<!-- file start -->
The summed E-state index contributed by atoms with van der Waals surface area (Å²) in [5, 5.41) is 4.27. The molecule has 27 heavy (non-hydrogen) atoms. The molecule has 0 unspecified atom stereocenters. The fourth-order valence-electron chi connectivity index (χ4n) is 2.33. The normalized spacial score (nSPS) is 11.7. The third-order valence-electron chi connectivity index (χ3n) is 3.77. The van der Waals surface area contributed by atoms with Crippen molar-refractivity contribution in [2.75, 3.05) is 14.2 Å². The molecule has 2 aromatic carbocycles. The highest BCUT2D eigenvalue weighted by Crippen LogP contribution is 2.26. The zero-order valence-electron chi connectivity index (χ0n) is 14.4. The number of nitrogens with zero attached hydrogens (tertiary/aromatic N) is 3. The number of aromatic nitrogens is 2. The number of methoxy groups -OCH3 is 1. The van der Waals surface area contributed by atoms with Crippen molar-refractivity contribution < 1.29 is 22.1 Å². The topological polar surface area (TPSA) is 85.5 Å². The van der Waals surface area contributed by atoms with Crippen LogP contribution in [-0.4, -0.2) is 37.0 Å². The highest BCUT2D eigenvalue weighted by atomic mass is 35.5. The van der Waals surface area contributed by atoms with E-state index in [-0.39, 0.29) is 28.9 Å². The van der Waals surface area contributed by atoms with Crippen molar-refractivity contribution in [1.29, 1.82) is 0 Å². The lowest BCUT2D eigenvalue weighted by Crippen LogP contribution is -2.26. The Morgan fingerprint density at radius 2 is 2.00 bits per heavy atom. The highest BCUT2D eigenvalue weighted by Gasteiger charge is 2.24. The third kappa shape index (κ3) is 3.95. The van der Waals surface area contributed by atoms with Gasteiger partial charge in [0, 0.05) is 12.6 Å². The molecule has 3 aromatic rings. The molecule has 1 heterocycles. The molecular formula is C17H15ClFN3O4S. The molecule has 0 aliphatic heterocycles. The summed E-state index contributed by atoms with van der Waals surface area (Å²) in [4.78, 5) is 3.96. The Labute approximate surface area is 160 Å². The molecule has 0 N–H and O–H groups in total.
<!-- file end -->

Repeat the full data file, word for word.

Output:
The summed E-state index contributed by atoms with van der Waals surface area (Å²) in [5, 5.41) is 4.27. The molecule has 27 heavy (non-hydrogen) atoms. The molecule has 0 unspecified atom stereocenters. The fourth-order valence-electron chi connectivity index (χ4n) is 2.33. The normalized spacial score (nSPS) is 11.7. The third-order valence-electron chi connectivity index (χ3n) is 3.77. The van der Waals surface area contributed by atoms with Crippen molar-refractivity contribution in [2.75, 3.05) is 14.2 Å². The molecule has 2 aromatic carbocycles. The highest BCUT2D eigenvalue weighted by Crippen LogP contribution is 2.26. The zero-order valence-electron chi connectivity index (χ0n) is 14.4. The number of nitrogens with zero attached hydrogens (tertiary/aromatic N) is 3. The number of aromatic nitrogens is 2. The number of methoxy groups -OCH3 is 1. The van der Waals surface area contributed by atoms with Crippen molar-refractivity contribution < 1.29 is 22.1 Å². The topological polar surface area (TPSA) is 85.5 Å². The van der Waals surface area contributed by atoms with Crippen LogP contribution in [-0.4, -0.2) is 37.0 Å². The highest BCUT2D eigenvalue weighted by atomic mass is 35.5. The van der Waals surface area contributed by atoms with E-state index in [-0.39, 0.29) is 28.9 Å². The van der Waals surface area contributed by atoms with Crippen molar-refractivity contribution in [1.29, 1.82) is 0 Å². The lowest BCUT2D eigenvalue weighted by Crippen LogP contribution is -2.26. The Morgan fingerprint density at radius 2 is 2.00 bits per heavy atom. The highest BCUT2D eigenvalue weighted by Gasteiger charge is 2.24. The third kappa shape index (κ3) is 3.95. The van der Waals surface area contributed by atoms with Gasteiger partial charge in [0, 0.05) is 12.6 Å². The molecule has 3 aromatic rings. The molecule has 1 heterocycles. The molecular formula is C17H15ClFN3O4S. The molecule has 0 aliphatic heterocycles. The summed E-state index contributed by atoms with van der Waals surface area (Å²) in [4.78, 5) is 3.96. The Labute approximate surface area is 160 Å². The molecule has 0 N–H and O–H groups in total.